Nightlife Ambassador

The New York City Media & Entertainment Department released a study that showed live music contributed over $10 billion to the region’s economy.

However nightlife is battling an ever changing landscape of venue codes, permits, inspections, and regulations. Manhattan has out-priced most independent venues and promoters, pushing them into other boroughs, while corporate entities like Live Nation and AEG pay top dollar.

Nevertheless, the music community has always found a way to survive and please fans by producing pop-up events, regardless if all necessary permits were or were not legally obtained.

A few years ago DIY spaces across Manhattan and Brooklyn were thriving with a cult-like following, but with a crackdown from the city, promoters were forced to explore traditional routes. Acquiring the necessary paperwork for a legal event is an involved process across multiple divisions with the State Liquor Authority, Department of Buildings, the Mayor’s Office and other high ranking officials, a process that has recently only grown more difficult.

Ghost Ship in Oakland was a terrible tragedy that put eyes on a misrepresented scene. There are unsafe establishments with blatant neglect for people’s safety, and the public is thankful for authorities that do weed out such conditions. However, the spotlight has hindered opportunities for those that do follow the rules and produce safe events.

Venues in the NYC area are facing extreme challenges trying to open or renovate up to code (with new codes emerging) resulting in spaces losing thousands, if not millions, of dollars. In a short few months,warehouse events have dried up as all applications for special event permits and liquor licenses are steadily denied, leaving promoters helpless and unable to meet the city’s new expectations. On the other end of the corporate spectrum, the AEG and Bowery Presents partnership has successfully opened a new venue in Brooklyn (Brooklyn Steel) and intend to do major upgrades to Webster Hall, a multimillion dollar project.

Glasslands in Brooklyn, NY closed Oct 2014

There is a silver lining! On June 15th, Mayor Bill de Blasio announced “New York Works,” a series of initiatives to add 100,000 new non-minimum wage jobs into the city’s economy over the next decade. Included in the initiative is a new role within the Office of Media and Entertainment, who will take lead in the nightlife office titled Nightlife Ambassador.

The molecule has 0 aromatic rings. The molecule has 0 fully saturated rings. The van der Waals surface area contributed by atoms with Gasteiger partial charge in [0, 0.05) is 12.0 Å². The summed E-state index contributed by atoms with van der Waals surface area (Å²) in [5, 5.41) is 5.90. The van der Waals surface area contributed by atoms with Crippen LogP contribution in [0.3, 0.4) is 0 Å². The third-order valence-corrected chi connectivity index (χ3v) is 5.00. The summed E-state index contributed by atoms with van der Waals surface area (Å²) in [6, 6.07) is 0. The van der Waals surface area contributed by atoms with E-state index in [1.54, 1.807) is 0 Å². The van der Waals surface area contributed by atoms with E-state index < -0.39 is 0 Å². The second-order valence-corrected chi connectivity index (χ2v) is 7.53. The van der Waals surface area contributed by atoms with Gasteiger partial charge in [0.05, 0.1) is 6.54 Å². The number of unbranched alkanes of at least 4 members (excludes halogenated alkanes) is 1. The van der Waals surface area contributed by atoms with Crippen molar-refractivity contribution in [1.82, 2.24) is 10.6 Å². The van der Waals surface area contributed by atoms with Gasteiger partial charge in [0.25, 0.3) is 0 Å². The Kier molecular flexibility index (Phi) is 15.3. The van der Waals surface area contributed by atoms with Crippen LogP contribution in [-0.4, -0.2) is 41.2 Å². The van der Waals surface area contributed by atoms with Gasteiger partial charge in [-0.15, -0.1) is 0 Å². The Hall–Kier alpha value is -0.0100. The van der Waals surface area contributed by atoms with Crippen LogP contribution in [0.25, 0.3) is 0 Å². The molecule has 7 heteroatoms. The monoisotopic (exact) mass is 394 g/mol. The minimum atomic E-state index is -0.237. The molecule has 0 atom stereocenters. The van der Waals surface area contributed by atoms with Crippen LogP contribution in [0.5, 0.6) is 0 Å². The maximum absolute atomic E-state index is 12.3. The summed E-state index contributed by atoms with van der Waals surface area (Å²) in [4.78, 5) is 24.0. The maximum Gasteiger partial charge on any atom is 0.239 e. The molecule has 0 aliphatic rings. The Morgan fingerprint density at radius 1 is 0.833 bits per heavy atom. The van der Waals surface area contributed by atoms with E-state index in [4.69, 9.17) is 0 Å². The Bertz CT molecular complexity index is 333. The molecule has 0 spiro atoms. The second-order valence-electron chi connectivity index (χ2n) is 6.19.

The Nighttime Ambassador will essentially be a gateway for all things music and nightlife related. As the lead advocate for the live music community, they will be the middle person to help coordinate between venues, local authorities, and communities. Most importantly, they will be helping business owners through licensing and permitting processes, including financial support for legal services, architectural services, and safety improvements.

NYC Media and Entertainment Commissioner Julie Menin stated:

“I am thrilled that Mayor de Blasio has announced the creation of a new function within our agency, a nightlife office the city’s first Nighttime Ambassador. New York City nightlife is second to none and is a major reason why people around the world flock here to live and visit. It is also a vital part of the city’s economy generating hundreds of thousands of jobs and billions of dollars in economic output. Yet in recent years, over 20 percent of small music venues in the city have closed. Our office aims to work with various stakeholders to both support the industry and ensure that community concerns are being addressed.”

With the choppy waters currently becoming more severe in New York City, the music and nightlife industries welcome the Mayor’s plans with open arms. It is an exciting time and turning point to see how the program will help bring more music to the fans and allow independent promoters to thrive again.

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